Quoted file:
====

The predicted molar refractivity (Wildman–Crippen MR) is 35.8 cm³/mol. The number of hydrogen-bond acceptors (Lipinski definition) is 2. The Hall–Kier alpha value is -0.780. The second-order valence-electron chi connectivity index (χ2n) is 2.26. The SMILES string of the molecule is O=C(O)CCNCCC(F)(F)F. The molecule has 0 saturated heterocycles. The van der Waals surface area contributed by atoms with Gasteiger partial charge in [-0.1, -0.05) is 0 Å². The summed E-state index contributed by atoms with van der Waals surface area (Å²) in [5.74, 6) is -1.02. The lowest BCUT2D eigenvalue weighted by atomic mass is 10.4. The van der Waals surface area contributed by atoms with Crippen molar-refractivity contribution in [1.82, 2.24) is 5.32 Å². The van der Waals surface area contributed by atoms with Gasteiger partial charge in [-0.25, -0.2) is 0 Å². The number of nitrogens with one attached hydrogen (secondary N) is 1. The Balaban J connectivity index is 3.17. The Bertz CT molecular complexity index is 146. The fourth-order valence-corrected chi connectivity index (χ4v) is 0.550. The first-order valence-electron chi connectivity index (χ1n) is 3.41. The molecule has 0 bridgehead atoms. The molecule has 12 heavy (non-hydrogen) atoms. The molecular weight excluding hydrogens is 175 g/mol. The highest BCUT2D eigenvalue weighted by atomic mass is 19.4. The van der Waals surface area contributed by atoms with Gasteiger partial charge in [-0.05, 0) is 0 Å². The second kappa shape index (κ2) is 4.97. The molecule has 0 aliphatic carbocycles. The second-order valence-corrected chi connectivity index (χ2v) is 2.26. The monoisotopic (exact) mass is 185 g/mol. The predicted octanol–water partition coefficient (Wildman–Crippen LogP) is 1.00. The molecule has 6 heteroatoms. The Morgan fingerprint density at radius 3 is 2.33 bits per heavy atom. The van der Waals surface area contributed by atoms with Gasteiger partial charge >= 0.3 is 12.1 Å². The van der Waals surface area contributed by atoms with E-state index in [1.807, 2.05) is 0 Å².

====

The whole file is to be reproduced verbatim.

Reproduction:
The predicted molar refractivity (Wildman–Crippen MR) is 35.8 cm³/mol. The number of hydrogen-bond acceptors (Lipinski definition) is 2. The Hall–Kier alpha value is -0.780. The second-order valence-electron chi connectivity index (χ2n) is 2.26. The SMILES string of the molecule is O=C(O)CCNCCC(F)(F)F. The molecule has 0 saturated heterocycles. The van der Waals surface area contributed by atoms with Gasteiger partial charge in [-0.1, -0.05) is 0 Å². The summed E-state index contributed by atoms with van der Waals surface area (Å²) in [5.74, 6) is -1.02. The lowest BCUT2D eigenvalue weighted by atomic mass is 10.4. The van der Waals surface area contributed by atoms with Crippen molar-refractivity contribution in [1.82, 2.24) is 5.32 Å². The van der Waals surface area contributed by atoms with Gasteiger partial charge in [-0.25, -0.2) is 0 Å². The number of nitrogens with one attached hydrogen (secondary N) is 1. The Balaban J connectivity index is 3.17. The Bertz CT molecular complexity index is 146. The fourth-order valence-corrected chi connectivity index (χ4v) is 0.550. The first-order valence-electron chi connectivity index (χ1n) is 3.41. The molecule has 0 bridgehead atoms. The molecule has 12 heavy (non-hydrogen) atoms. The molecular weight excluding hydrogens is 175 g/mol. The highest BCUT2D eigenvalue weighted by atomic mass is 19.4. The van der Waals surface area contributed by atoms with Gasteiger partial charge in [-0.05, 0) is 0 Å². The second kappa shape index (κ2) is 4.97. The molecule has 0 aliphatic carbocycles. The second-order valence-corrected chi connectivity index (χ2v) is 2.26. The monoisotopic (exact) mass is 185 g/mol. The predicted octanol–water partition coefficient (Wildman–Crippen LogP) is 1.00. The molecule has 6 heteroatoms. The Morgan fingerprint density at radius 3 is 2.33 bits per heavy atom. The van der Waals surface area contributed by atoms with Gasteiger partial charge >= 0.3 is 12.1 Å². The van der Waals surface area contributed by atoms with E-state index in [1.807, 2.05) is 0 Å².